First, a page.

A Little Rock man arrested by Capitol police earlier this month on suspicion of arson at the State Capitol Building was arraigned in federal court Thursday on a two-count indictment charging him with making an improvised incendiary device and possessing an improvised incendiary device.
According to a criminal complaint filed in federal court, on June 5, just after 1:30 a.m., Arkansas State Capitol Police saw via a roof-mounted security camera a man walk from the north side of the building near the Little Rock Nine monument to the east side of the building near the Confederate Soldiers of Arkansas monument, then light something in his hand and throw it toward the monument.
The complaint said three officers intercepted Christopher Miller-Marshall, 31, on the sidewalk along Woodlane Street and took him into custody. The complaint said the monument and the grass surrounding it were damaged by two molotov cocktails that were thrown toward the monument.
A third molotov cocktail was found on Miller-Marshall after his arrest, the complaint said, and gasoline and materials to make the improvised devices were found in a car he drove to the Capitol, which he told police he had taken without permission from his roommate.
Miller-Marshall appeared before U.S. Magistrate Judge Jerome Kearney in an initial appearance on June 7 where Kearney appointed Tamera Deaver with the Federal Public Defenders Office in Little Rock to represent him.
After argument from counsel, Kearney determined that Miller-Marshall would be released on conditions to include in-patient treatment followed by 60 days' sober living to be released to third-party custody after the court's review. He was then remanded to the custody of federal marshals until he could be placed into in-patient treatment.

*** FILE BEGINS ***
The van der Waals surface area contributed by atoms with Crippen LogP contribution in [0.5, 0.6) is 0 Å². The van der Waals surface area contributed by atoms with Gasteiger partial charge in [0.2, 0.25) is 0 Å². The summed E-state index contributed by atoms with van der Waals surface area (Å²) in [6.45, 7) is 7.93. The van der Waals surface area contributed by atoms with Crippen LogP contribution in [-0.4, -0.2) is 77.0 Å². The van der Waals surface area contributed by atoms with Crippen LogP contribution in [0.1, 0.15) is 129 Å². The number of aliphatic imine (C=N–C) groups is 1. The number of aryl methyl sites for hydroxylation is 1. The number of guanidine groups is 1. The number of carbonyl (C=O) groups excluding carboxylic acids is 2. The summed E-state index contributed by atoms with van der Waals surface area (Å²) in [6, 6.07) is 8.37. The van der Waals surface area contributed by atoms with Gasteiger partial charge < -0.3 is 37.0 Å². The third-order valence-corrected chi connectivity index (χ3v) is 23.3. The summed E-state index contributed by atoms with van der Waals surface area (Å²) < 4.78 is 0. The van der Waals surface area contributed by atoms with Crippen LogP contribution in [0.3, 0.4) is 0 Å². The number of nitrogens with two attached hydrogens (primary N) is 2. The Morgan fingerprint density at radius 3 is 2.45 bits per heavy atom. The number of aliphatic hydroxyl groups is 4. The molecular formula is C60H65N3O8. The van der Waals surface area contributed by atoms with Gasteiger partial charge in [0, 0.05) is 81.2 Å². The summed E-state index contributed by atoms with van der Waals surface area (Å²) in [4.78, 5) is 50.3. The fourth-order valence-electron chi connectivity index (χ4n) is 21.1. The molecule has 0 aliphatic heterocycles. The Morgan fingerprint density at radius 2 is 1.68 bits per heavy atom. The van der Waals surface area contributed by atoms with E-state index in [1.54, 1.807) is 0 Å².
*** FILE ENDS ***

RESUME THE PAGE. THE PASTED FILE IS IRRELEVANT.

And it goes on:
But during an arraignment hearing Thursday, Miller-Marshall's release was rescinded temporarily at the request of both Deaver and U.S. Attorney Erin O'Leary, who noted that he is still under a $5,000 bond on misdemeanor charges of criminal mischief and violation of the Arkansas State Capitol and Historical Monument Protection Act in Little Rock Criminal Court.
Deaver argued that should Miller-Marshall be released from federal custody, he risked being placed immediately into state custody on those charges. O'Leary said her office was trying to get the matter straightened out with the state.
"We're trying to get that resolved so that Mr. Miller-Marshall can go to rehab," she told the judge.
Saying that he had not been made aware bond had been set in the state charges against the defendant, Kearney agreed to take the matter under advisement until more information could be obtained.
As of Thursday night, Miller-Marshall was listed on the Pulaski County jail roster on a hold for State Capitol Police and the U.S. Marshals Service. According to the jail roster, he is being held in lieu of $5,000 bond on the state charges.
On the federal charges, Kearney advised Miller-Marshall that if he is convicted, he could face up to 10 years in prison and a $10,000 fine on each count.